Programming the statistical procedures from SAS

Calculating and Creating Variables from Ordinal Data

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Frequent Contributor
Posts: 78

Calculating and Creating Variables from Ordinal Data

Hello Everyone!

I have a 24 level ordinal variable that I am trying to create a 5 level variable from based on percentiles (50th, 70th, 85th, 90th, and 95th). I have not been able to find any good example online to work off of.

Thank you!

Super User
Posts: 11,777

Re: Calculating and Creating Variables from Ordinal Data

Posted in reply to daszlosek

Examples of what your data currently looks like for that variable?

Frequent Contributor
Posts: 78

Re: Calculating and Creating Variables from Ordinal Data

For example if you ran a proc freq

Variable_name         Frequency

0                                  758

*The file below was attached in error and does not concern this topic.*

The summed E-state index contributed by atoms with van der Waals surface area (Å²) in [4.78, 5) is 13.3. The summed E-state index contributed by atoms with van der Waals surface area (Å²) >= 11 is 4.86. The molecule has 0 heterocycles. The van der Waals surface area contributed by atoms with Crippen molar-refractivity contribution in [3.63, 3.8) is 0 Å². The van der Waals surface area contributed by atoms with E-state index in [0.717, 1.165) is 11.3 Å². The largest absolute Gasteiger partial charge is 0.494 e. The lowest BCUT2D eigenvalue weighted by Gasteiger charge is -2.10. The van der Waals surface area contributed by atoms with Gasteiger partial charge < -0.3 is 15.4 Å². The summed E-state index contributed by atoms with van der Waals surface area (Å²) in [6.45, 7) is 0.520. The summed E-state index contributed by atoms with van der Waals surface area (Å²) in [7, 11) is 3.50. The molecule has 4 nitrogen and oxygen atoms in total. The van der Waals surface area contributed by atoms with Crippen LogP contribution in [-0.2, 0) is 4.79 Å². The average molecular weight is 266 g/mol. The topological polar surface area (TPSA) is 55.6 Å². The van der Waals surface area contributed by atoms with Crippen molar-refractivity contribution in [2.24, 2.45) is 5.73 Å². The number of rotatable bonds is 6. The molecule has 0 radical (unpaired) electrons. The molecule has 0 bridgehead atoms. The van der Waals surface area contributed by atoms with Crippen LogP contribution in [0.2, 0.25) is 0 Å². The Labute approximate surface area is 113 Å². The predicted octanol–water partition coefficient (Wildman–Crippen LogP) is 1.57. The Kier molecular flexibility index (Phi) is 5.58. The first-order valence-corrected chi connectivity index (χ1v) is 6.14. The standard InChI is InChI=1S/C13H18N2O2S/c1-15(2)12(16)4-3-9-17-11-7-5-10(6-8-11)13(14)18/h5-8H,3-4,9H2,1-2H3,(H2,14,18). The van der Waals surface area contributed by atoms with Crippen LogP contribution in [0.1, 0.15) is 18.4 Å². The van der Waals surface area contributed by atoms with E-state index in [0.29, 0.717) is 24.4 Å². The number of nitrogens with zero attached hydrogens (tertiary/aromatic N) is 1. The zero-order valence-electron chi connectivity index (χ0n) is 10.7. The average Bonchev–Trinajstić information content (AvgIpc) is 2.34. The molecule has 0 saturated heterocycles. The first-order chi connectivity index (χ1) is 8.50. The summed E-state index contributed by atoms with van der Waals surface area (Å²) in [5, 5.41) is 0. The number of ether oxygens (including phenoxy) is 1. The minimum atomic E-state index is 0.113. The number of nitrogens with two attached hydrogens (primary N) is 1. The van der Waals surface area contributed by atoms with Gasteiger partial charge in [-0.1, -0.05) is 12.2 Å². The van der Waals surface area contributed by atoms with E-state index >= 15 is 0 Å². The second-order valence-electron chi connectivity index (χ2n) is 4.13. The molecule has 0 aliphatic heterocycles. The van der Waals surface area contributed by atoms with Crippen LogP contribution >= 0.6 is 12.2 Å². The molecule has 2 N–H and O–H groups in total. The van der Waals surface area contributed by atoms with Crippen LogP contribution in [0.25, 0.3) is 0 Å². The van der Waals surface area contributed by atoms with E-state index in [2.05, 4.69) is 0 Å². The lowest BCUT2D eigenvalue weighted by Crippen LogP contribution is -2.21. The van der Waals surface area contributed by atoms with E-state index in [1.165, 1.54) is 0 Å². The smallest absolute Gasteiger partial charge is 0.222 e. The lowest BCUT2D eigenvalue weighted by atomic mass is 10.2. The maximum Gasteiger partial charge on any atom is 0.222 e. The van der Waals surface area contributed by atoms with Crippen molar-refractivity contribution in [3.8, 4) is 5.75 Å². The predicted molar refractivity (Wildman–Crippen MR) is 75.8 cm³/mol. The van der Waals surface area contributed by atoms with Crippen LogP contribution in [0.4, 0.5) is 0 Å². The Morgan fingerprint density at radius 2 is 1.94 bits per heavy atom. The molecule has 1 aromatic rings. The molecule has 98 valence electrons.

1                                  854

2                                  975

3                                  257

4                                  651

5                                  475

6                                  358

7                                  842

.                                  .

.                                  .

.                                   .

24:                               758

Super User
Posts: 20,714

Re: Calculating and Creating Variables from Ordinal Data

Posted in reply to daszlosek

I'm not sure how an ordinal variable maps to percentiles makes a lot of sense.

In your proc freq output there should be a variable called cumulative percentage. You can use that to recode to 5 categories based on your cutoffs.

Frequent Contributor
Posts: 78

Re: Calculating and Creating Variables from Ordinal Data

Me neither, but my boss wants them this and and stated she has seen it in literature before. I am only familiar with doing percentiles on continuous variables.

Respected Advisor
Posts: 2,655

Re: Calculating and Creating Variables from Ordinal Data

Posted in reply to daszlosek

Well, 24 is kind of, sort of, like a lot of ordinal categories, and with that many observations, you should get a fairly interesting cumulative distribution.  Maybe you could fit an empirical distribution function to the data, and use that to get the percentile cutpoints.

Steve Denham

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